Hot chestnut honey, smoky leather, waxed woods… This may sound like a perfume description, but what I’m talking about is tea, and to be more precise, Yunnan d’Or tea from Le Palais des Thés. As I sniff the amber colored liquid in my cup, I get a bright and sparkling top note of sticky buds and caramel, but a sip reveals a voluptuous leathery richness. It’s a revelation. I knew that tea, like wine, chocolate and other complex flavors, has numerous layers, but to experience a perfume pyramid in a tea cup feels exciting.
I’ve been a fan of Le Palais des Thés tea for more than 10 years, ever since I discovered their velvety and seductive Pettiagalla, a black tea from Sri Lanka, at a small tea shop in San Francisco. This French tea importer has made an impressive reputation for itself thanks to the top quality of its teas. François-Xavier Delmas, the founder of Le Palais des Thés, travels around the world with his team and selects the most interesting varieties and he documents his adventures at Discovering Tea, his tea traveler’s blog. As with wine, the quality of the soil and the weather can affect the tea’s flavor, and such attention to detail insures the constant supply of unusual blends.
But what made me even more curious about Le Palais des Thés was their famous Tea School. L’Ecole du Thé is run by Carine Baudry, an ISIPCA trained nose and a good friend of perfumer Mathilde Laurent whose dark and moody Cartier XIII La Treiziéme Heure was inspired by smoky black teas. My search led me to the Le Palais des Thés showroom in New York, where I was given a brief lesson on brewing and tasting tea by Aurélie Bessière, president of the company’s American branch. While systematic courses like those offered to tea lovers in Paris aren’t yet available in the States, the company will organize a tasting by request and is planning to expand its course offerings. I certainly hope that this happens soon, because the classes about specific types of teas and tea and food pairings—Aurélie mentions that their tea and cheese course has been very popular—as well as the opportunities to travel to tea plantations sound fascinating.
I learn very quickly when we start tasting tea that the proper way of brewing tea is crucial to experience the full flavor profile, but there are several ways to do it, and the process isn’t particularly intricate. Dark teas like Yunnan or Qimen that tastes of malt and autumnal leaves can take up to 5 minutes of steeping in hot water, while the more delicate white and green teas require a lower temperature. In China, however, the tea leaves are sometimes covered with water and given a short steep and drained into a cup, before the procedure is repeated. This way, each cup of tea tastes differently—the first one will capture the floral top notes, the second will reveal the fruity heart, while the subsequent ones capture the vegetal or woody aromas. Full steeping, by contrast, presents the complete spectrum of tea flavors in one sip.
For me Aurélie brews Yunnan d’Or following the standard practice—2g (approximately 1.5 teaspoons) of tea steeped for 4 minutes in 100ml of almost boiling (195F) water to fully extract the flavor. She recommends avoiding metal tea balls, which prevent leaves from unfurling and releasing their aromas. Le Palais des Thés packaging indicates the appropriate time and water temperature for each tea, but as Aurélie mentions you can also experiment to create lighter or darker blends. She deftly drains a small white tea pot into the cup and encourages me to take a sip, but not to swallow it right away. As I roll the liquid around my mouth, I notice more flavors—a walnut shell, a hint of caramel, a dried rose. The aftertaste is tannic and rich, and I can distinctly taste the woody notes that make me think of polished wood.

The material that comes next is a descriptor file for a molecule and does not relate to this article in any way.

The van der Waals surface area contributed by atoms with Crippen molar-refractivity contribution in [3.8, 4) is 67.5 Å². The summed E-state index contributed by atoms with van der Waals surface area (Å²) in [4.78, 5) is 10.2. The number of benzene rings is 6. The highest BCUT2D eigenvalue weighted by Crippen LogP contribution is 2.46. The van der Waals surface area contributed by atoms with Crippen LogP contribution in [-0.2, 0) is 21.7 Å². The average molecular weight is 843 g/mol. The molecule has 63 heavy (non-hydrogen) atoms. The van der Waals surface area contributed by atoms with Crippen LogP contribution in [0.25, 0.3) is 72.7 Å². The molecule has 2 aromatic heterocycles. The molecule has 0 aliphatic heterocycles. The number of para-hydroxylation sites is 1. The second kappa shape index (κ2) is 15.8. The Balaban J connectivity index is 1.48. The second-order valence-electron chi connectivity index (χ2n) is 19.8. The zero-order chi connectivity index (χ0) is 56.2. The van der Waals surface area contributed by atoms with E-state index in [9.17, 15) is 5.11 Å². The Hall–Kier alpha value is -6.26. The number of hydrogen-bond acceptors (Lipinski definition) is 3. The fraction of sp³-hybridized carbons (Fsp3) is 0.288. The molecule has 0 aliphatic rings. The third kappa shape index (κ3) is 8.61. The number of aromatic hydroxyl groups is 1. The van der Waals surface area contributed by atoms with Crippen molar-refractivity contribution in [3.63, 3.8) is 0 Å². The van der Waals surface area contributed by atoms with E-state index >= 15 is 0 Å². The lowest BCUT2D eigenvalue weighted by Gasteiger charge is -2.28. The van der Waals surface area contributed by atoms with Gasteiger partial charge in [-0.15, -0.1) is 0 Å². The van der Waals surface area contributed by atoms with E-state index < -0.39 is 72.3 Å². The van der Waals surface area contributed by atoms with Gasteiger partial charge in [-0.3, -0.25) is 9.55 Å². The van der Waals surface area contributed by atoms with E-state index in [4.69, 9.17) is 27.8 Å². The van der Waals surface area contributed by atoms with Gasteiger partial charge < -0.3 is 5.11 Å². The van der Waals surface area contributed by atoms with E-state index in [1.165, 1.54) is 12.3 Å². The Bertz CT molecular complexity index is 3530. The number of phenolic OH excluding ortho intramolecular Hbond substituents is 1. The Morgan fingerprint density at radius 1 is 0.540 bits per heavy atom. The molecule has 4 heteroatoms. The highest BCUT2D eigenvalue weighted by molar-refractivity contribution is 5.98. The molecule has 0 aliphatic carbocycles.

When we sample Aiguilles d’Argent, a white tea made from fine tips and buds, the experience is completely different. Called Silver Needles or “Yin Zhen” in Chinese, this tea has an exquisite flavor of ripe green grapes and a sheer jasmine finish. The perfume rising from the cup is so lovely that I’m not sure if I want to drink this tea or dab it on my wrists. Beautiful and delicate teas like Aiguilles d’Argent are best drunk on their own to fully enjoy the flavor, but Aurélie mentions that more robust teas pair perfectly with food. Smoky tea infusions can be used in marinades for fish or meat. Dry leaves can be crushed with salt and pepper and used to encrust a steak before grilling. Olive oil infused with tea leaves is a rich accent for salads and dressings. “You can even use dark tea instead of other liquids in your chocolate cake recipes,” mentions Aurélie, and I begin to imagine the possibilities of chocolate mousse whipped with rose tea or red velvet cake flavored with malty Chinese Qimen blends.
In the days following my tea lesson, I apply my learning to everything in my tea cupboard. I even discover the pleasant tannic notes in Lipton that I save for making Indian style chai. The Japanese bancha made from coarse twigs and leaves has the perfume of an antique wooden box and barnyard. Then I reach for Hermès Osmanthe Yunnan in my perfume cabinet and have an epiphany—under the apricot skin and jasmine sweetness of osmanthus, I notice the same soft leather and waxed woods note that attracted me to Le Palais des Thés’s Yunnan d’Or. I believe that I have come full circle in my tea and perfume quest.
Photography by Bois de Jasmin, all rights reserved.